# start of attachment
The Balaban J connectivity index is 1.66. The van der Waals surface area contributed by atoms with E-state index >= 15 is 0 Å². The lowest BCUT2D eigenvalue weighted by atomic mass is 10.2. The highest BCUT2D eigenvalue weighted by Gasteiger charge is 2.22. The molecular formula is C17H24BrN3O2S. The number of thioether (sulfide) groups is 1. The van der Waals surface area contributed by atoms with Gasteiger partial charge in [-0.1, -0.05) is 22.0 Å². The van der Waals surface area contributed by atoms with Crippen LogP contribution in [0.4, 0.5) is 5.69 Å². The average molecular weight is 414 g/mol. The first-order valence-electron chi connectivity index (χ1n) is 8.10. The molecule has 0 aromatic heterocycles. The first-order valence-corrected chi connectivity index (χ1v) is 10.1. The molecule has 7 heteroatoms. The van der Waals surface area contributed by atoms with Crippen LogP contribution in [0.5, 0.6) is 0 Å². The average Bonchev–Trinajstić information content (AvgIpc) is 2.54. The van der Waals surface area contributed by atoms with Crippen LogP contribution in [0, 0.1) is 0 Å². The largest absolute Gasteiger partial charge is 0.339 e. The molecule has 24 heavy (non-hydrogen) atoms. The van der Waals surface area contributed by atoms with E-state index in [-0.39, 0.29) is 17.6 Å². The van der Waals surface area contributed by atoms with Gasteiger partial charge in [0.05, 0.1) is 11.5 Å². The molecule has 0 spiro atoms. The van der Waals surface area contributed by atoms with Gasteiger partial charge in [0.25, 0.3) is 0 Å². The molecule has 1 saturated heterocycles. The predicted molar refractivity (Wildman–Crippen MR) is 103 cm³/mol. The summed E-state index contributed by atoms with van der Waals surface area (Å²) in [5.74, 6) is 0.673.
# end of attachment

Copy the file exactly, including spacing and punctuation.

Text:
The Balaban J connectivity index is 1.66. The van der Waals surface area contributed by atoms with E-state index >= 15 is 0 Å². The lowest BCUT2D eigenvalue weighted by atomic mass is 10.2. The highest BCUT2D eigenvalue weighted by Gasteiger charge is 2.22. The molecular formula is C17H24BrN3O2S. The number of thioether (sulfide) groups is 1. The van der Waals surface area contributed by atoms with Gasteiger partial charge in [-0.1, -0.05) is 22.0 Å². The van der Waals surface area contributed by atoms with Crippen LogP contribution in [0.4, 0.5) is 5.69 Å². The average molecular weight is 414 g/mol. The first-order valence-electron chi connectivity index (χ1n) is 8.10. The molecule has 0 aromatic heterocycles. The first-order valence-corrected chi connectivity index (χ1v) is 10.1. The molecule has 7 heteroatoms. The van der Waals surface area contributed by atoms with Crippen LogP contribution in [0.5, 0.6) is 0 Å². The average Bonchev–Trinajstić information content (AvgIpc) is 2.54. The van der Waals surface area contributed by atoms with Crippen LogP contribution in [0, 0.1) is 0 Å². The largest absolute Gasteiger partial charge is 0.339 e. The molecule has 24 heavy (non-hydrogen) atoms. The van der Waals surface area contributed by atoms with E-state index in [-0.39, 0.29) is 17.6 Å². The van der Waals surface area contributed by atoms with Gasteiger partial charge in [0.05, 0.1) is 11.5 Å². The molecule has 0 spiro atoms. The van der Waals surface area contributed by atoms with Gasteiger partial charge in [0.25, 0.3) is 0 Å². The molecule has 1 saturated heterocycles. The predicted molar refractivity (Wildman–Crippen MR) is 103 cm³/mol. The summed E-state index contributed by atoms with van der Waals surface area (Å²) in [5.74, 6) is 0.673.